Pandemic Brings Promise to Families- Rebooting Priorities

As we reflect on the past 162 days of this pandemic, (not that we have been counting), I have found that there have been some silver linings to pausing life in the 21st century.


Planting Ilerwoods Orchard

My husband just told me yesterday that he has spent more time with us in these past five months than he has in the 12 years we have been a family. Being a high school administrator does not lend itself to taking bike rides with the kids at 1 pm in the afternoon, stargazing on a Friday night, or even taking a whimsical backpacking trip on a Wednesday. My girls have seen their dad from a distance in the past 6 years. However, these are the nuggets of happiness that we have grown to appreciate while we have been quarantined to this very different lifestyle.

Prior to March 13, 2020, In the midst of parenthood, working, and trying to find small moments of self care time, I have listened to mom after mom saying, I just need a break from this busy lifestyle or I just want to pause life for a moment. . . Well ladies and gentlemen, I guess be careful what you wish for? We have been given that remote with the pause button. And guess what, I am slowly starting to appreciate that pause button. I don’t appreciate that we all will have to manage learning and working from home via zoom lessons. I don’t appreciate that I can’t just go for a run with my girlfriends on Sunday mornings. However, it does allow all of us parents to truly prioritize what is important in our households.


Growing Succulents in our orchard

My girls are 9 and 12, and I feel I have been given a gift to watch them grow and mature into young women firsthand.I have taught them how to can fruits and vegetables in this block of time, family read-alouds of books, how to physically work hard to transform a living space, “the attic renovation,” and how to have patience as we hatched 7 chicken eggs. Please do not misinterpret this. It has not been all fun and games with the family smiling and laughing. There have been a lot of tears, and arguments because we do mourn all the relationships and modern amenities before Covid-19.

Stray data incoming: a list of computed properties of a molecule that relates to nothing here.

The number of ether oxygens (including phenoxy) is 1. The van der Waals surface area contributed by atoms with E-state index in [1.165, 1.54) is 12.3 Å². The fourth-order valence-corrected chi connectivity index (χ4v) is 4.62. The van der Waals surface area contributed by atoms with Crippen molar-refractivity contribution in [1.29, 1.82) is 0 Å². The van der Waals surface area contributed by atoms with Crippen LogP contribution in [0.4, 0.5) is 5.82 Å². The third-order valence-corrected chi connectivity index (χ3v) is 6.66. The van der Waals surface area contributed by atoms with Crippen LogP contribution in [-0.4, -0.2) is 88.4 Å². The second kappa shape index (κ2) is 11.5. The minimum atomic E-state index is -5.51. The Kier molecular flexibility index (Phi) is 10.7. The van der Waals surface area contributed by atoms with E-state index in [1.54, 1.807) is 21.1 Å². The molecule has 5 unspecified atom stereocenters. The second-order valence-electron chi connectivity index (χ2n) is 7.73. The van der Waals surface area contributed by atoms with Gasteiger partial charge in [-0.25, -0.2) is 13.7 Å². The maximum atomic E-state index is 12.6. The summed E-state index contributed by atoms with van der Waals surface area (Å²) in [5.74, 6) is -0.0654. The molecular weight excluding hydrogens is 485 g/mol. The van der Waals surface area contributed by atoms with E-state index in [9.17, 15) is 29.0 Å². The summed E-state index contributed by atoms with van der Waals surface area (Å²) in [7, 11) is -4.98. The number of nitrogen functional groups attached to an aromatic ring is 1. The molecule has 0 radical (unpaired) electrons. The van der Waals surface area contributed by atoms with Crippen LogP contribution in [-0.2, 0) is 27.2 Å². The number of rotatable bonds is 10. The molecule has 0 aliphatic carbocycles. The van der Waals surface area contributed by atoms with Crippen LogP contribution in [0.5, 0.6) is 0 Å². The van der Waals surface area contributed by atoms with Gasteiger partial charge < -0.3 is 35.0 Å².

But my mind keeps going back to other moments in history when families had to survive through a war, the Great Depression,

or even the loss of a loved one. If families survived all of these hardships for many years, can’t we as a society, endure this moment of history with grace?


I think when life does go back to normal someday, that we might even look back on this time with a few fond memories and I might even miss that time when we are all scrambling in the morning to get our learning stations ready for the day, going into the cellar to find more toilet paper, creating special movie nights in the backyard.


Iler family

Both of my grandpas told me in their later years of life, “I wish I had more time with my family.” They were hardworking individuals, trying to support their families. They did not get to see their children very often growing up, because they were struggling to work multiple jobs and provide for their children. They said, “No man ever wishes they had more time working at their job.” I have been given 162 days of time with my family, and maybe, just maybe, that will help cultivate stronger spirits in my children, resilience, strength, perseverance, compassion. . . because at the end of the day, Isn’t that what we really want to teach our children?


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